Generoso Perez spent 30 years in Castro’s Cuba before he finally got out with 125,000 other Cubans during the Mariel boatlift in 1980. But he still has a brother and nephew in Cuba, and he says that those who defend the embargo so vigorously clearly don’t have close relatives back there.
“If they had family in Cuba, they’d think differently,” said Perez, 63, a retired car salesman. “If your family is there — your mother, your father, your kids, your cousins — you don’t want them to starve.”
And there are those who never experienced Castro’s Cuba at all.
Viviem Rivero only knows Cuba from the horror stories her father told her. Born and raised in Miami, Rivero says the embargo is of little concern to Cuban-Americans of her age.
“Cubans my age don’t really care anymore,” said Rivero, 21, a senior studying political science at Florida International University. “They’re here, and what matters to them is this country. They don’t care so much about what’s going on in the motherland.”
When she does consider the embargo, though, she echoes the sentiments of many her age that don’t see a reason for it anymore.
“It would alleviate so much of the burden that’s always on the people,” she said.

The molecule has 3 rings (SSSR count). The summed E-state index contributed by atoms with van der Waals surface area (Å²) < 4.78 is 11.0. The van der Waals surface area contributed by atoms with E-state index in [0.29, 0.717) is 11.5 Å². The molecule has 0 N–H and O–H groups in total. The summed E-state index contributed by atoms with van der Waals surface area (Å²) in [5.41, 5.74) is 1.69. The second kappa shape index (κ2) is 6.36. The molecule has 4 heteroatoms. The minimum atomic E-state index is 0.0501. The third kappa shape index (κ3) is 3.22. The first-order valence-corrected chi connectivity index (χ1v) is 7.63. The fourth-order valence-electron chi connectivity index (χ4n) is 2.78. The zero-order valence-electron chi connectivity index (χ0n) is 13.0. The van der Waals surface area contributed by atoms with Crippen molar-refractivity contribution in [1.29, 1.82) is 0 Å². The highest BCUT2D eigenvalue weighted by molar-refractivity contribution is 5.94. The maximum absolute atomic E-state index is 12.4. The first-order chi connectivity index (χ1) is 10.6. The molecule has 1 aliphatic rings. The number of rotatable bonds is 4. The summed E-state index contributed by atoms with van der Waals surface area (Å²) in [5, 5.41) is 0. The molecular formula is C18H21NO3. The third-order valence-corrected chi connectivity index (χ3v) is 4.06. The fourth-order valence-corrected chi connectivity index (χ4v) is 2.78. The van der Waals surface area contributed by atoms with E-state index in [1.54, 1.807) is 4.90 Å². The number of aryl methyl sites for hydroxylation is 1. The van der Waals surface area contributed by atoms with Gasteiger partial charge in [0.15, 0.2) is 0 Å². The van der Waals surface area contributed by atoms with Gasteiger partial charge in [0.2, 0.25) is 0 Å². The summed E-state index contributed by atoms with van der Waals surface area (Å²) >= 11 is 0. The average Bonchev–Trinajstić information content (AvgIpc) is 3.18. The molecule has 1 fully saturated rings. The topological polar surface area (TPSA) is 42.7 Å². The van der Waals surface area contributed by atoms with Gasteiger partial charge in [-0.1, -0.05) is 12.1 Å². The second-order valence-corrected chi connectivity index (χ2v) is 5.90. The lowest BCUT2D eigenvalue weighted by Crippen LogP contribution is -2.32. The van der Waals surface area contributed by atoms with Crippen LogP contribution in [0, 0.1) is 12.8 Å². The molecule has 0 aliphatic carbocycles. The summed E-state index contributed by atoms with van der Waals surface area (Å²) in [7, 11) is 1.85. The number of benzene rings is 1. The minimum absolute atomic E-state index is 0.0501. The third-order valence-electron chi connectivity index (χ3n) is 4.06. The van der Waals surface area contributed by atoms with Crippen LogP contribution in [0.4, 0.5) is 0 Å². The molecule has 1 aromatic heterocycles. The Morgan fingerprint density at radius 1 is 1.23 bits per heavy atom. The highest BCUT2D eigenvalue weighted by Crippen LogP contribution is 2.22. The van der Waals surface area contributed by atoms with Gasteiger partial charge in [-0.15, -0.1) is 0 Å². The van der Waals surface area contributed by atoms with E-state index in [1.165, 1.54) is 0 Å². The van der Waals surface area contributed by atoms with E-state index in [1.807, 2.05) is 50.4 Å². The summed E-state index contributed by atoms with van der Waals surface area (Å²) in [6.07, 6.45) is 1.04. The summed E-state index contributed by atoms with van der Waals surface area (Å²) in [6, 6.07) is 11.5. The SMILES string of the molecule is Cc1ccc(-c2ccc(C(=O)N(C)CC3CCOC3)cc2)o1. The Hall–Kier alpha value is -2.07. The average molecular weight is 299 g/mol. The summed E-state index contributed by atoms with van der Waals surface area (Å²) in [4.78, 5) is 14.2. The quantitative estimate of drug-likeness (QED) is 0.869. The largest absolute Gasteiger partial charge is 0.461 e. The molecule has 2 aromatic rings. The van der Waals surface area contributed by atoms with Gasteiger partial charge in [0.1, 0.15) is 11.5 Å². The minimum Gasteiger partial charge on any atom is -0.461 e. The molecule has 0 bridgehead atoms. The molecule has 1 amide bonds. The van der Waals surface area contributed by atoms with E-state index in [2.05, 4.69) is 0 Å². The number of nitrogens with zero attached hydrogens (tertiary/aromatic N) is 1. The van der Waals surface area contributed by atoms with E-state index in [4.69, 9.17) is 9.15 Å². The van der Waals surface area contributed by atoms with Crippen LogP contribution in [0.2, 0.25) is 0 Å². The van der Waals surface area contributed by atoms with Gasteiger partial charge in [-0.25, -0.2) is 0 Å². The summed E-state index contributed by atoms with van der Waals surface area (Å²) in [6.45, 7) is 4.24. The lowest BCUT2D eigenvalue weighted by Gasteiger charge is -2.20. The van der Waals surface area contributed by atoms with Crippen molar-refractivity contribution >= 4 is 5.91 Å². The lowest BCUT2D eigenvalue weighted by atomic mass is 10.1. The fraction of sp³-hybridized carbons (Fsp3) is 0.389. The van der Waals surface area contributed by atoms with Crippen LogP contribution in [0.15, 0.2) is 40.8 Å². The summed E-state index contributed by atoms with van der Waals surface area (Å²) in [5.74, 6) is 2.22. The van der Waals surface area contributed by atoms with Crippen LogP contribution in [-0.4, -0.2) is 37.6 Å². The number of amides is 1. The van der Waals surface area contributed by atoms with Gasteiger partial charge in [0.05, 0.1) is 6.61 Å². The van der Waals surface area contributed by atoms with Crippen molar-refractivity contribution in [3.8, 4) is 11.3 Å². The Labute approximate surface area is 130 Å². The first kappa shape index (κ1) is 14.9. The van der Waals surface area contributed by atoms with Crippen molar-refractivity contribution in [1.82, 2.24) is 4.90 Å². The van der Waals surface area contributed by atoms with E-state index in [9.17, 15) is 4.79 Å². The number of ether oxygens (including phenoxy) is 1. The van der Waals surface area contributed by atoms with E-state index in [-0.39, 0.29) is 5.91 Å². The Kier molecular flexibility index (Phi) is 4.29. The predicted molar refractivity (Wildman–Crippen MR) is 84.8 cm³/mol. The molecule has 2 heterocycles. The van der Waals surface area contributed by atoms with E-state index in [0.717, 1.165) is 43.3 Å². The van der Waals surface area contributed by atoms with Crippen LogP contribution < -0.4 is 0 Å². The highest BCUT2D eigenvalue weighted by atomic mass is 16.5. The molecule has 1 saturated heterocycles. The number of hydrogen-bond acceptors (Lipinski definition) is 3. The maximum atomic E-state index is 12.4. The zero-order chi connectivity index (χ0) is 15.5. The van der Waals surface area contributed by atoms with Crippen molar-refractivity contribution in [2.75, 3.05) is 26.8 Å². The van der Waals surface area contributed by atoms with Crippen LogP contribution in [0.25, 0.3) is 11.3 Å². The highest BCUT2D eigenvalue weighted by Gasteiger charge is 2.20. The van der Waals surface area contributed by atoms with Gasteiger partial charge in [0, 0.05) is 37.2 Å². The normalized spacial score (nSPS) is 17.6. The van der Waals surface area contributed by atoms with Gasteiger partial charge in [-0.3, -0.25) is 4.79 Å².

The debate is sure to rage on in the political arena, with members of Congress lobbing heated statements past one another and the issue now front and center in the Florida gubernatorial race. But it will also live on in the daily debates of the Cuban-Americans that it affects most directly.
Roberto and Leticia Veciana have been married so long that they frequently finish each other’s sentences. But while eating lunch together at a Hialeah mall, they start giving each other sideways looks when discussing the embargo.
“The problem with the embargo is that the people are struggling, not (Castro),” Leticia said, explaining she has uncles and cousins still living back home.
“But that’s not going to change (if you lift the embargo),” Roberto said, pointing out he has no close relatives left on the island. “He’s not going to just start giving everything to the people.”
“But at the same time, if you don’t help your family, they suffer,” she said, looking down at the table. “Your family is going to better off. Isn’t that the most important thing?”